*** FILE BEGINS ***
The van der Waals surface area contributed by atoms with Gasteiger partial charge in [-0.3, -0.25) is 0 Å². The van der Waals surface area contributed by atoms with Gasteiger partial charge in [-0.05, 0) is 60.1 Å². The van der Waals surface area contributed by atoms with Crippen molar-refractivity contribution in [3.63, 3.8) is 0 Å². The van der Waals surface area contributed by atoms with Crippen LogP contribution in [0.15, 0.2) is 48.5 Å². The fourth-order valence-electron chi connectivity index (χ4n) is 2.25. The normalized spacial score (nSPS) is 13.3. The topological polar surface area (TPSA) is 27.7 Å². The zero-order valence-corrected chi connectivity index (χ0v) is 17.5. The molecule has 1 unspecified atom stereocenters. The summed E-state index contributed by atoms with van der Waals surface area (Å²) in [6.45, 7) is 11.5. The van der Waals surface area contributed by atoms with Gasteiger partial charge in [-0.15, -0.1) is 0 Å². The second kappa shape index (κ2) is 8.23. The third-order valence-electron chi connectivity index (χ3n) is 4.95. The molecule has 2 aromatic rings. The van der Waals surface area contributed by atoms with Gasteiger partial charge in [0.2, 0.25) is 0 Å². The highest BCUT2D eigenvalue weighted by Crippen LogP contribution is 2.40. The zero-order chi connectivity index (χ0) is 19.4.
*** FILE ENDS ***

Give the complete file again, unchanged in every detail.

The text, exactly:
The van der Waals surface area contributed by atoms with Gasteiger partial charge in [-0.3, -0.25) is 0 Å². The van der Waals surface area contributed by atoms with Gasteiger partial charge in [-0.05, 0) is 60.1 Å². The van der Waals surface area contributed by atoms with Crippen molar-refractivity contribution in [3.63, 3.8) is 0 Å². The van der Waals surface area contributed by atoms with Crippen LogP contribution in [0.15, 0.2) is 48.5 Å². The fourth-order valence-electron chi connectivity index (χ4n) is 2.25. The normalized spacial score (nSPS) is 13.3. The topological polar surface area (TPSA) is 27.7 Å². The zero-order valence-corrected chi connectivity index (χ0v) is 17.5. The molecule has 1 unspecified atom stereocenters. The summed E-state index contributed by atoms with van der Waals surface area (Å²) in [6.45, 7) is 11.5. The van der Waals surface area contributed by atoms with Gasteiger partial charge in [-0.15, -0.1) is 0 Å². The second kappa shape index (κ2) is 8.23. The third-order valence-electron chi connectivity index (χ3n) is 4.95. The molecule has 2 aromatic rings. The van der Waals surface area contributed by atoms with Gasteiger partial charge in [0.2, 0.25) is 0 Å². The highest BCUT2D eigenvalue weighted by Crippen LogP contribution is 2.40. The zero-order chi connectivity index (χ0) is 19.4.